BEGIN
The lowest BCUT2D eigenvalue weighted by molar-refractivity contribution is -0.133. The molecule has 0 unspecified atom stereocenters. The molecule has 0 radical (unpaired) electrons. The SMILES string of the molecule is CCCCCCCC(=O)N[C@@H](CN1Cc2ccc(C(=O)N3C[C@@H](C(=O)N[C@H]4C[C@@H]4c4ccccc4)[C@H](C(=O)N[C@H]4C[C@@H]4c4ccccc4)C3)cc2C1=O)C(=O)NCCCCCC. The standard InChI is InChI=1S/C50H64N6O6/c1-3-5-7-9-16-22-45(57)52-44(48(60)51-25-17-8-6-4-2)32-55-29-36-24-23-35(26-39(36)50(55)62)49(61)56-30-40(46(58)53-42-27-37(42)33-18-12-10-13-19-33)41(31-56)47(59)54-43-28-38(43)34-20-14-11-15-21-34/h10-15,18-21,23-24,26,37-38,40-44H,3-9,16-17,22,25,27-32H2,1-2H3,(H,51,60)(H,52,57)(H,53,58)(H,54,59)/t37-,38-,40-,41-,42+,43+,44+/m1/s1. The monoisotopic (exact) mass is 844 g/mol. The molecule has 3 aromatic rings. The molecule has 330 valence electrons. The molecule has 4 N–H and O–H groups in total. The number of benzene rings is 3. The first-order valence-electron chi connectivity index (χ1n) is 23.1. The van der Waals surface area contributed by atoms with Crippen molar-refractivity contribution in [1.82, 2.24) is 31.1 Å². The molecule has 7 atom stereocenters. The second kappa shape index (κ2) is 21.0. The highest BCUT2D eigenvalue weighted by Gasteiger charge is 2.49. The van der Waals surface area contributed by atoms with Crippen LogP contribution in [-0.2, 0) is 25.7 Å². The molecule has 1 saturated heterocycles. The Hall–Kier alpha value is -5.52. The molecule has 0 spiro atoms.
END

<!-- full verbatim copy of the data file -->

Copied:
The lowest BCUT2D eigenvalue weighted by molar-refractivity contribution is -0.133. The molecule has 0 unspecified atom stereocenters. The molecule has 0 radical (unpaired) electrons. The SMILES string of the molecule is CCCCCCCC(=O)N[C@@H](CN1Cc2ccc(C(=O)N3C[C@@H](C(=O)N[C@H]4C[C@@H]4c4ccccc4)[C@H](C(=O)N[C@H]4C[C@@H]4c4ccccc4)C3)cc2C1=O)C(=O)NCCCCCC. The standard InChI is InChI=1S/C50H64N6O6/c1-3-5-7-9-16-22-45(57)52-44(48(60)51-25-17-8-6-4-2)32-55-29-36-24-23-35(26-39(36)50(55)62)49(61)56-30-40(46(58)53-42-27-37(42)33-18-12-10-13-19-33)41(31-56)47(59)54-43-28-38(43)34-20-14-11-15-21-34/h10-15,18-21,23-24,26,37-38,40-44H,3-9,16-17,22,25,27-32H2,1-2H3,(H,51,60)(H,52,57)(H,53,58)(H,54,59)/t37-,38-,40-,41-,42+,43+,44+/m1/s1. The monoisotopic (exact) mass is 844 g/mol. The molecule has 3 aromatic rings. The molecule has 330 valence electrons. The molecule has 4 N–H and O–H groups in total. The number of benzene rings is 3. The first-order valence-electron chi connectivity index (χ1n) is 23.1. The van der Waals surface area contributed by atoms with Crippen molar-refractivity contribution in [1.82, 2.24) is 31.1 Å². The molecule has 7 atom stereocenters. The second kappa shape index (κ2) is 21.0. The highest BCUT2D eigenvalue weighted by Gasteiger charge is 2.49. The van der Waals surface area contributed by atoms with Crippen LogP contribution in [-0.2, 0) is 25.7 Å². The molecule has 1 saturated heterocycles. The Hall–Kier alpha value is -5.52. The molecule has 0 spiro atoms.